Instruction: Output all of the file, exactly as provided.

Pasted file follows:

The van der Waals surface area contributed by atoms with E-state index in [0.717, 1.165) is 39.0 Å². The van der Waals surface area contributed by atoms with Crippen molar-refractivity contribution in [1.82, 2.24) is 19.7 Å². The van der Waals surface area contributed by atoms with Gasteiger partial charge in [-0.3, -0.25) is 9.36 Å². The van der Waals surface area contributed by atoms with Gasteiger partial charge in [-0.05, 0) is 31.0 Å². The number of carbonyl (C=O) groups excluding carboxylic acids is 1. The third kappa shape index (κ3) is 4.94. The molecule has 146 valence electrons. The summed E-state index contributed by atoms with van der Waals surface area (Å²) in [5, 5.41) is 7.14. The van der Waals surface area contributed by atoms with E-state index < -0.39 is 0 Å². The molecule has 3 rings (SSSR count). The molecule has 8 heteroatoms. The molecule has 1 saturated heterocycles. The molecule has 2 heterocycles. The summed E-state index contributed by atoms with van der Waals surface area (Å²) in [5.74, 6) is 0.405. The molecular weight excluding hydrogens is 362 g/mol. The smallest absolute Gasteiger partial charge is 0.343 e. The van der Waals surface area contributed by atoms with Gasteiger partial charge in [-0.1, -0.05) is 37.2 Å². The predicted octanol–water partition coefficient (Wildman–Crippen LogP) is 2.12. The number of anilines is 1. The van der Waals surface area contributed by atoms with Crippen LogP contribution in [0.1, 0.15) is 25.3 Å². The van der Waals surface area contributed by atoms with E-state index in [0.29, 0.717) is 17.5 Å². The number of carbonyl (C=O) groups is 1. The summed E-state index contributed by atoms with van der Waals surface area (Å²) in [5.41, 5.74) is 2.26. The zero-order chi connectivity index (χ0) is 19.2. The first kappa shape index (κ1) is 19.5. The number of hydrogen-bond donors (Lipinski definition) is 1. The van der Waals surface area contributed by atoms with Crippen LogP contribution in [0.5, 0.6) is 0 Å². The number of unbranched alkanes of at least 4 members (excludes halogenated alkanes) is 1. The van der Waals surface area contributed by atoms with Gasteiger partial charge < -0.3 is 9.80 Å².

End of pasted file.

The van der Waals surface area contributed by atoms with E-state index in [0.717, 1.165) is 39.0 Å². The van der Waals surface area contributed by atoms with Crippen molar-refractivity contribution in [1.82, 2.24) is 19.7 Å². The van der Waals surface area contributed by atoms with Gasteiger partial charge in [-0.3, -0.25) is 9.36 Å². The van der Waals surface area contributed by atoms with Gasteiger partial charge in [-0.05, 0) is 31.0 Å². The number of carbonyl (C=O) groups excluding carboxylic acids is 1. The third kappa shape index (κ3) is 4.94. The molecule has 146 valence electrons. The summed E-state index contributed by atoms with van der Waals surface area (Å²) in [5, 5.41) is 7.14. The van der Waals surface area contributed by atoms with E-state index < -0.39 is 0 Å². The molecule has 3 rings (SSSR count). The molecule has 8 heteroatoms. The molecule has 1 saturated heterocycles. The molecule has 2 heterocycles. The summed E-state index contributed by atoms with van der Waals surface area (Å²) in [5.74, 6) is 0.405. The molecular weight excluding hydrogens is 362 g/mol. The smallest absolute Gasteiger partial charge is 0.343 e. The van der Waals surface area contributed by atoms with Gasteiger partial charge in [-0.1, -0.05) is 37.2 Å². The predicted octanol–water partition coefficient (Wildman–Crippen LogP) is 2.12. The number of anilines is 1. The van der Waals surface area contributed by atoms with Crippen LogP contribution in [0.1, 0.15) is 25.3 Å². The van der Waals surface area contributed by atoms with E-state index in [0.29, 0.717) is 17.5 Å². The number of carbonyl (C=O) groups is 1. The summed E-state index contributed by atoms with van der Waals surface area (Å²) in [5.41, 5.74) is 2.26. The zero-order chi connectivity index (χ0) is 19.2. The first kappa shape index (κ1) is 19.5. The number of hydrogen-bond donors (Lipinski definition) is 1. The van der Waals surface area contributed by atoms with Crippen LogP contribution in [0.5, 0.6) is 0 Å². The number of unbranched alkanes of at least 4 members (excludes halogenated alkanes) is 1. The van der Waals surface area contributed by atoms with Gasteiger partial charge < -0.3 is 9.80 Å².